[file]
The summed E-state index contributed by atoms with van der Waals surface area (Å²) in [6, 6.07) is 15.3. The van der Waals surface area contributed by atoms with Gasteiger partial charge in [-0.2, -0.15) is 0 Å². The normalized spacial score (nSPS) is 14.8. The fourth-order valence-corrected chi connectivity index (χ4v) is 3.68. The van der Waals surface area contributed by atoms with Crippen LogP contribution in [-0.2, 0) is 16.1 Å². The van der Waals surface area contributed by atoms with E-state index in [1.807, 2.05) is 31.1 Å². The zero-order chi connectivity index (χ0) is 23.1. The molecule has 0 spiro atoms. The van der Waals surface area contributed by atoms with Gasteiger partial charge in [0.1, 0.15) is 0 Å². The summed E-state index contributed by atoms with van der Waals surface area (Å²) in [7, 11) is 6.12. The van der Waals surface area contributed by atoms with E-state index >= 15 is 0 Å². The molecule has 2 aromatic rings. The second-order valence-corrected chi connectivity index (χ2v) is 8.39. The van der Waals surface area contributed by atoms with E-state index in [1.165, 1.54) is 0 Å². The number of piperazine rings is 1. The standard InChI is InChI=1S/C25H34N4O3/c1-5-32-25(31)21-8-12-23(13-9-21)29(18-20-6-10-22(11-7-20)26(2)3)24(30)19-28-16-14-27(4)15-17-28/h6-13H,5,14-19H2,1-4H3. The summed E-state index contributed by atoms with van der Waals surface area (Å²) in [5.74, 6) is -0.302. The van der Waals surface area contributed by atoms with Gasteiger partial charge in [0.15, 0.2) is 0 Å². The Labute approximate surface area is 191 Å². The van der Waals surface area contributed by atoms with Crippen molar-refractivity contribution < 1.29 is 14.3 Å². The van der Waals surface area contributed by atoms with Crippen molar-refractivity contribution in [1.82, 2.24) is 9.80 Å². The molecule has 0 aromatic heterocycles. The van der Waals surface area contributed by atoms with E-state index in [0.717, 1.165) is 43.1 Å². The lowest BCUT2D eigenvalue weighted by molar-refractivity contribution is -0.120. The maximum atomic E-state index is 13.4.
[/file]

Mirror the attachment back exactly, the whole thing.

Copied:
The summed E-state index contributed by atoms with van der Waals surface area (Å²) in [6, 6.07) is 15.3. The van der Waals surface area contributed by atoms with Gasteiger partial charge in [-0.2, -0.15) is 0 Å². The normalized spacial score (nSPS) is 14.8. The fourth-order valence-corrected chi connectivity index (χ4v) is 3.68. The van der Waals surface area contributed by atoms with Crippen LogP contribution in [-0.2, 0) is 16.1 Å². The van der Waals surface area contributed by atoms with E-state index in [1.807, 2.05) is 31.1 Å². The zero-order chi connectivity index (χ0) is 23.1. The molecule has 0 spiro atoms. The van der Waals surface area contributed by atoms with Gasteiger partial charge in [0.1, 0.15) is 0 Å². The summed E-state index contributed by atoms with van der Waals surface area (Å²) in [7, 11) is 6.12. The van der Waals surface area contributed by atoms with E-state index >= 15 is 0 Å². The molecule has 2 aromatic rings. The second-order valence-corrected chi connectivity index (χ2v) is 8.39. The van der Waals surface area contributed by atoms with E-state index in [1.165, 1.54) is 0 Å². The number of piperazine rings is 1. The standard InChI is InChI=1S/C25H34N4O3/c1-5-32-25(31)21-8-12-23(13-9-21)29(18-20-6-10-22(11-7-20)26(2)3)24(30)19-28-16-14-27(4)15-17-28/h6-13H,5,14-19H2,1-4H3. The summed E-state index contributed by atoms with van der Waals surface area (Å²) in [5.74, 6) is -0.302. The van der Waals surface area contributed by atoms with Gasteiger partial charge in [0.15, 0.2) is 0 Å². The Labute approximate surface area is 191 Å². The van der Waals surface area contributed by atoms with Crippen molar-refractivity contribution < 1.29 is 14.3 Å². The van der Waals surface area contributed by atoms with Crippen molar-refractivity contribution in [1.82, 2.24) is 9.80 Å². The molecule has 0 aromatic heterocycles. The van der Waals surface area contributed by atoms with E-state index in [0.717, 1.165) is 43.1 Å². The lowest BCUT2D eigenvalue weighted by molar-refractivity contribution is -0.120. The maximum atomic E-state index is 13.4.